There are no demonstrations on the streets of Belgrade for Goran Hadzic, the last suspect wanted by the UN Court in the Hague, who was finally captured this week.
There have been no outpourings of nationalist rage. In part, this is because even the extremists find it hard to justify the appalling deeds of the Serbian militiamen who were, in theory, under Hadzic’s command in eastern Croatia in the early 1990s.
Their savagery was notorious, their motives often blatantly mercenary.
Throughout the Balkan wars, the line between nationalist and criminal activity was frequently blurred, [and not just by Serbs] but it was perhaps especially hard to tell if the militiamen in the Slavonia region were more interested in fighting, or smuggling and profiteering.
In part, too, it is simply because the events of the early 1990s, Vukovar et al, now seem an awfully long time ago, and increasingly irrelevant, and not just to a younger generation of Serbs.
There are only a handful of bored-looking policemen outside the courtroom where Hadzic is being held prior to his extradition.
They did not look as if they were expecting any angry supporters to turn up.
Long and painful process
So the long and painful process of finding those responsible for serious crimes during the bloody break-up of Yugoslavia ends, and more with a whimper than a bang.
That is not to say that all Serbs believe that the Hague Tribunal is a good thing.
There’s still a widespread perception here that it is biased against Serbia, and has always paid insufficient attention to the wrongdoings of Croats, Bosniaks and Albanians.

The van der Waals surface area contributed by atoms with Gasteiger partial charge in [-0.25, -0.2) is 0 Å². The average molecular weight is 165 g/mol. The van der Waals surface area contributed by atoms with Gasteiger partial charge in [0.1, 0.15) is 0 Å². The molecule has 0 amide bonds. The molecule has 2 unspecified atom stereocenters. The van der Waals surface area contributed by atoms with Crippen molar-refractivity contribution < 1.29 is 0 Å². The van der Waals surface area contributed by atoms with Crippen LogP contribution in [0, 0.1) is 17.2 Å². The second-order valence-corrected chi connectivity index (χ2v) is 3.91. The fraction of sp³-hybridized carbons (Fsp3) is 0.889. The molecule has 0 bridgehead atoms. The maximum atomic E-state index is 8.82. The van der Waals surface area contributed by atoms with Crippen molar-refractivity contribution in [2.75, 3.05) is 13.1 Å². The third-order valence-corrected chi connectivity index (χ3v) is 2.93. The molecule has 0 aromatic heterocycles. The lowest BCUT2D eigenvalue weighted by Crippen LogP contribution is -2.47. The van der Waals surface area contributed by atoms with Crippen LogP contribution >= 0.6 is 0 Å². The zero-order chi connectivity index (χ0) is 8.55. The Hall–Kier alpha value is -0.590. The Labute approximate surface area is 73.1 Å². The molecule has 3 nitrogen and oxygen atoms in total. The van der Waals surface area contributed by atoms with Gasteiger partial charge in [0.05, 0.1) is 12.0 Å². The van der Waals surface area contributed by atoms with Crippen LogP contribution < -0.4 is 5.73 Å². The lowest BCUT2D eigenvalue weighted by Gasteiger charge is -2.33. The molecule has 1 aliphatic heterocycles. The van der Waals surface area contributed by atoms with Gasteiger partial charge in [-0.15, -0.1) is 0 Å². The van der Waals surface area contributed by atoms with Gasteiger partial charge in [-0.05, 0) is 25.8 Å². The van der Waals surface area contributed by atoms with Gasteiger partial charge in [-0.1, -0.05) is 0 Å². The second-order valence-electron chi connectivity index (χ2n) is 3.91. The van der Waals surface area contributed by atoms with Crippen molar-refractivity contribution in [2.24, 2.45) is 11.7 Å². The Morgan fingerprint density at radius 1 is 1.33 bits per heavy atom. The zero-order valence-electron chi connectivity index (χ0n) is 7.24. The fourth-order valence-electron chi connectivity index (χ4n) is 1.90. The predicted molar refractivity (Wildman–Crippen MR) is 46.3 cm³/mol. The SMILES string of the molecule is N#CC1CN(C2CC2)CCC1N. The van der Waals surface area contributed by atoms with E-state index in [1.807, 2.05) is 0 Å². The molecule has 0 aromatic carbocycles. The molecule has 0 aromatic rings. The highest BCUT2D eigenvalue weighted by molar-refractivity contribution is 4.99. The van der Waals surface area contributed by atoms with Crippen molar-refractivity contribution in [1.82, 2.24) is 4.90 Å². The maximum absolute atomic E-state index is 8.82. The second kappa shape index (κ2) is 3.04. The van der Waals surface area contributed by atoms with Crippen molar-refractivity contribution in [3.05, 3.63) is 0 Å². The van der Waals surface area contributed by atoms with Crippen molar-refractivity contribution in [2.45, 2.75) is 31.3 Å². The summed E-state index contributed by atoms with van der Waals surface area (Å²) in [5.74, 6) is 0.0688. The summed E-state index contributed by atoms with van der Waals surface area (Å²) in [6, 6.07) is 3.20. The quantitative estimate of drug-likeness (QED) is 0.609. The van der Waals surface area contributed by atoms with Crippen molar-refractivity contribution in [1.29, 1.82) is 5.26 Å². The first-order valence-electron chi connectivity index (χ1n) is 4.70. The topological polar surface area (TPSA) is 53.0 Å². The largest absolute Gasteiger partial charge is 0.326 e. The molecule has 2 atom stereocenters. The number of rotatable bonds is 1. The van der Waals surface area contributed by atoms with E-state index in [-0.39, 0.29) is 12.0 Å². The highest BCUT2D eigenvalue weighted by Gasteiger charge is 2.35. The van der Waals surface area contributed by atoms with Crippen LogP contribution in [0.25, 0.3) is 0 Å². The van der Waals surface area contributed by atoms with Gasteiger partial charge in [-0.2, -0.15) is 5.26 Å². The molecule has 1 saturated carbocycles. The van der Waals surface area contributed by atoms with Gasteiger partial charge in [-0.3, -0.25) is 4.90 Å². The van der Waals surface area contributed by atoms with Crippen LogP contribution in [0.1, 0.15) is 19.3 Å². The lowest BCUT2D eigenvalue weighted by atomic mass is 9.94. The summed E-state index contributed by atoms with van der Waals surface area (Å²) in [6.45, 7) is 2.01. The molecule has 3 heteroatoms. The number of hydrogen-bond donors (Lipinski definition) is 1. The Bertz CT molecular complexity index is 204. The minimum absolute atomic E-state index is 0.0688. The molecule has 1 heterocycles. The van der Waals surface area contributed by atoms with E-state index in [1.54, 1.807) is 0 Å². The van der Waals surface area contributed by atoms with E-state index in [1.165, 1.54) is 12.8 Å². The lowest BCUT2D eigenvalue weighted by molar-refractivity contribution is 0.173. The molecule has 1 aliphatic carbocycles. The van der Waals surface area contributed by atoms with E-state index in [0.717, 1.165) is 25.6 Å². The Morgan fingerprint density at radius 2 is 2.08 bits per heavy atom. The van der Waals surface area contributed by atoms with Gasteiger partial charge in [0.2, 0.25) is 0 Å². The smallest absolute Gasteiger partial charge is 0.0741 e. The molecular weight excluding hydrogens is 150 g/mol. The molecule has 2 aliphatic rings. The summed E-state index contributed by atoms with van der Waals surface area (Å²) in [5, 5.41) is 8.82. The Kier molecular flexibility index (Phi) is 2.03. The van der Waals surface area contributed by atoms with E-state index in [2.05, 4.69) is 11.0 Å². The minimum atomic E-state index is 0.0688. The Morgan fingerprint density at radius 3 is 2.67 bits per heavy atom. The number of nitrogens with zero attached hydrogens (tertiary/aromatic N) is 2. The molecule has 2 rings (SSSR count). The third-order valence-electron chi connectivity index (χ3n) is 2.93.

But the arguments feel old and tired these days, the passions have cooled.
People here are more interested in how the rest of Europe will respond, now that Serbia has handed over every suspected war criminal on the UN’s list.
Of course, eventual integration into the European Union has always been President Boris Tadic’s ambition, and opinion polls show that most Serbs share this goal.
It’s easy to forget, amidst the slow -motion anguish of the eurozone crisis, that EU membership is still such an attractive prospect for so many people in the Balkans who are excluded from the club.
It’s one of the great unsung achievements of the EU, that even today, to those outside it seems a good place to be.
Standards of governance
The prospect of membership provides an incentive to fight corruption and improve standards of governance.
A Serbian journalist said to me: “We Serbs see the EU as a place where people live better, as a place where there are fewer conflicts, and more co-operation, and a better standard of living”.
In other words, they see the EU as a guarantor of stability.
Serbia still faces many awkward questions. For example, how did so many prominent suspects (Karadzic, Mladic and so on) manage to stay hidden for so long?
Clearly, there were powerful parts of the establishment which helped them for many years. Kosovo is another potential stumbling block.
“It’s one thing to accept we must give up the bad people from within our society”, said the journalist, “but quite another to accept we must give up part of what we believe is our sovereign land”.
But by complying, eventually, with all the demands of the Hague Tribunal, Serbia has shown it wants to move on from a dark chapter in its history.